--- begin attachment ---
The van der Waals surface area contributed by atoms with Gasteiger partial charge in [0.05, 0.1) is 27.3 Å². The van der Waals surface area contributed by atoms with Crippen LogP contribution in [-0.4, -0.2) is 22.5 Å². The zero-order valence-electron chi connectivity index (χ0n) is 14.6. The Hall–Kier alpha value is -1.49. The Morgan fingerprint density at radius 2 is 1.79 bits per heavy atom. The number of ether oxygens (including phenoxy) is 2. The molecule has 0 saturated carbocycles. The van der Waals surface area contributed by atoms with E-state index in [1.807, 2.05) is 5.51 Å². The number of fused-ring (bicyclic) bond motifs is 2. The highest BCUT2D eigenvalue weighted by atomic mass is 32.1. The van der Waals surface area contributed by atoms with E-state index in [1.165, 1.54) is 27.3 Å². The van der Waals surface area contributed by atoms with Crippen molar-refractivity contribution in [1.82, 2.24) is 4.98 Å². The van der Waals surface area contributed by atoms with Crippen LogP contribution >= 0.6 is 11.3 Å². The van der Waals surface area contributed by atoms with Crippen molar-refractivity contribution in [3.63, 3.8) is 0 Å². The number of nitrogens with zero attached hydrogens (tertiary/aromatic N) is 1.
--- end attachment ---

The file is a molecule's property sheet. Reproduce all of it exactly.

The van der Waals surface area contributed by atoms with Gasteiger partial charge in [0.05, 0.1) is 27.3 Å². The van der Waals surface area contributed by atoms with Crippen LogP contribution in [-0.4, -0.2) is 22.5 Å². The zero-order valence-electron chi connectivity index (χ0n) is 14.6. The Hall–Kier alpha value is -1.49. The Morgan fingerprint density at radius 2 is 1.79 bits per heavy atom. The number of ether oxygens (including phenoxy) is 2. The molecule has 0 saturated carbocycles. The van der Waals surface area contributed by atoms with E-state index in [1.807, 2.05) is 5.51 Å². The number of fused-ring (bicyclic) bond motifs is 2. The highest BCUT2D eigenvalue weighted by atomic mass is 32.1. The van der Waals surface area contributed by atoms with E-state index in [1.165, 1.54) is 27.3 Å². The van der Waals surface area contributed by atoms with Crippen molar-refractivity contribution in [1.82, 2.24) is 4.98 Å². The van der Waals surface area contributed by atoms with Crippen LogP contribution >= 0.6 is 11.3 Å². The van der Waals surface area contributed by atoms with Crippen molar-refractivity contribution in [3.63, 3.8) is 0 Å². The number of nitrogens with zero attached hydrogens (tertiary/aromatic N) is 1.